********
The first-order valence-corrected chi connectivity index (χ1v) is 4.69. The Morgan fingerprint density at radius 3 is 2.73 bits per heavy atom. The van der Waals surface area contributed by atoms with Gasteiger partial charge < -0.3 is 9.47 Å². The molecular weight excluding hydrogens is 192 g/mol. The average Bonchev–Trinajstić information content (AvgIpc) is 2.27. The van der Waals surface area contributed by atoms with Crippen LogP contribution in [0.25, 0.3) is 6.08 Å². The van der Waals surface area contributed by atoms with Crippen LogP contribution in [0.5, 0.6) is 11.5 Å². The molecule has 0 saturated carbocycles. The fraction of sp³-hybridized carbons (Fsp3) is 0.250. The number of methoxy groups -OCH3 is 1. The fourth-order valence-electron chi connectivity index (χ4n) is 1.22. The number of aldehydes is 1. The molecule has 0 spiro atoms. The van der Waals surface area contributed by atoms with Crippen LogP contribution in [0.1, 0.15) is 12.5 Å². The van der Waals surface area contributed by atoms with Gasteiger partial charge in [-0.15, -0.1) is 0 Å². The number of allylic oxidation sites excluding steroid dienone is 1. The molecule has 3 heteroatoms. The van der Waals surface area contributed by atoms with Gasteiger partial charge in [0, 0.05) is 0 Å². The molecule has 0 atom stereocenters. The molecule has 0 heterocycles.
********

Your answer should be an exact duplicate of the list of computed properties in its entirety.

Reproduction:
The first-order valence-corrected chi connectivity index (χ1v) is 4.69. The Morgan fingerprint density at radius 3 is 2.73 bits per heavy atom. The van der Waals surface area contributed by atoms with Gasteiger partial charge < -0.3 is 9.47 Å². The molecular weight excluding hydrogens is 192 g/mol. The average Bonchev–Trinajstić information content (AvgIpc) is 2.27. The van der Waals surface area contributed by atoms with Crippen LogP contribution in [0.25, 0.3) is 6.08 Å². The van der Waals surface area contributed by atoms with Crippen LogP contribution in [0.5, 0.6) is 11.5 Å². The molecule has 0 saturated carbocycles. The fraction of sp³-hybridized carbons (Fsp3) is 0.250. The number of methoxy groups -OCH3 is 1. The fourth-order valence-electron chi connectivity index (χ4n) is 1.22. The number of aldehydes is 1. The molecule has 0 spiro atoms. The van der Waals surface area contributed by atoms with Crippen LogP contribution in [0.1, 0.15) is 12.5 Å². The van der Waals surface area contributed by atoms with Gasteiger partial charge in [-0.15, -0.1) is 0 Å². The number of allylic oxidation sites excluding steroid dienone is 1. The molecule has 3 heteroatoms. The van der Waals surface area contributed by atoms with Gasteiger partial charge in [0, 0.05) is 0 Å². The molecule has 0 atom stereocenters. The molecule has 0 heterocycles.